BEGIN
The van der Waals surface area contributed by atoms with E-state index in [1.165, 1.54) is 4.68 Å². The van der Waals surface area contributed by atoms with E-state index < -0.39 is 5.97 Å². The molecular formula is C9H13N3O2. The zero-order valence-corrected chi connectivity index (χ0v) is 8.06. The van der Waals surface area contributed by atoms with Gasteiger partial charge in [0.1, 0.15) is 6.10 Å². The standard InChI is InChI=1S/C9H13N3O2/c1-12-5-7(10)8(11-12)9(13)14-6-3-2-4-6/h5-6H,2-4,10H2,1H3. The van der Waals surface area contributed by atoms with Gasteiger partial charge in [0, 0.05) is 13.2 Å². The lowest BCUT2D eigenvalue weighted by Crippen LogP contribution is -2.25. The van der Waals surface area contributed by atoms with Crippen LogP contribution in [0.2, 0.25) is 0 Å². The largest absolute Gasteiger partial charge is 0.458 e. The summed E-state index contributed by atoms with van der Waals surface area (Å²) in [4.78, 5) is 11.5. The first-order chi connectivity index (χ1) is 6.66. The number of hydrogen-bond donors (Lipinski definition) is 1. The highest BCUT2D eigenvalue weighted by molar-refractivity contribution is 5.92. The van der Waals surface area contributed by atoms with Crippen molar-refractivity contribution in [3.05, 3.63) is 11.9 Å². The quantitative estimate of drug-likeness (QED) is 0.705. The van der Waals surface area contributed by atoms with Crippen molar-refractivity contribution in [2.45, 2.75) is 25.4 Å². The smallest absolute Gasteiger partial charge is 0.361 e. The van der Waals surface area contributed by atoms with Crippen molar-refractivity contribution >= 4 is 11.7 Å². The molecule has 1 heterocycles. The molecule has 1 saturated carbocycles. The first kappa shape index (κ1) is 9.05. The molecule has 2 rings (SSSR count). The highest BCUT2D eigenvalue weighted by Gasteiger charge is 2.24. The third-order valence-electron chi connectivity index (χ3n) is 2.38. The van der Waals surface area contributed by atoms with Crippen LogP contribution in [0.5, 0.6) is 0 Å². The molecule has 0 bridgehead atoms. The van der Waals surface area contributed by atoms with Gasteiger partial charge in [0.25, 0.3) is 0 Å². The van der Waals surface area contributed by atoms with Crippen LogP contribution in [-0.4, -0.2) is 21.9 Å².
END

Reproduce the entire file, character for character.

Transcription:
The van der Waals surface area contributed by atoms with E-state index in [1.165, 1.54) is 4.68 Å². The van der Waals surface area contributed by atoms with E-state index < -0.39 is 5.97 Å². The molecular formula is C9H13N3O2. The zero-order valence-corrected chi connectivity index (χ0v) is 8.06. The van der Waals surface area contributed by atoms with Gasteiger partial charge in [0.1, 0.15) is 6.10 Å². The standard InChI is InChI=1S/C9H13N3O2/c1-12-5-7(10)8(11-12)9(13)14-6-3-2-4-6/h5-6H,2-4,10H2,1H3. The van der Waals surface area contributed by atoms with Gasteiger partial charge in [0, 0.05) is 13.2 Å². The lowest BCUT2D eigenvalue weighted by Crippen LogP contribution is -2.25. The van der Waals surface area contributed by atoms with Crippen LogP contribution in [0.2, 0.25) is 0 Å². The largest absolute Gasteiger partial charge is 0.458 e. The summed E-state index contributed by atoms with van der Waals surface area (Å²) in [4.78, 5) is 11.5. The first-order chi connectivity index (χ1) is 6.66. The number of hydrogen-bond donors (Lipinski definition) is 1. The highest BCUT2D eigenvalue weighted by molar-refractivity contribution is 5.92. The van der Waals surface area contributed by atoms with Crippen molar-refractivity contribution in [3.05, 3.63) is 11.9 Å². The quantitative estimate of drug-likeness (QED) is 0.705. The van der Waals surface area contributed by atoms with Crippen molar-refractivity contribution in [2.45, 2.75) is 25.4 Å². The smallest absolute Gasteiger partial charge is 0.361 e. The van der Waals surface area contributed by atoms with Crippen molar-refractivity contribution >= 4 is 11.7 Å². The molecule has 1 heterocycles. The molecule has 1 saturated carbocycles. The first kappa shape index (κ1) is 9.05. The molecule has 2 rings (SSSR count). The highest BCUT2D eigenvalue weighted by Gasteiger charge is 2.24. The third-order valence-electron chi connectivity index (χ3n) is 2.38. The van der Waals surface area contributed by atoms with Crippen LogP contribution in [0.5, 0.6) is 0 Å². The molecule has 0 bridgehead atoms. The van der Waals surface area contributed by atoms with Gasteiger partial charge in [0.25, 0.3) is 0 Å². The van der Waals surface area contributed by atoms with Crippen LogP contribution in [-0.4, -0.2) is 21.9 Å².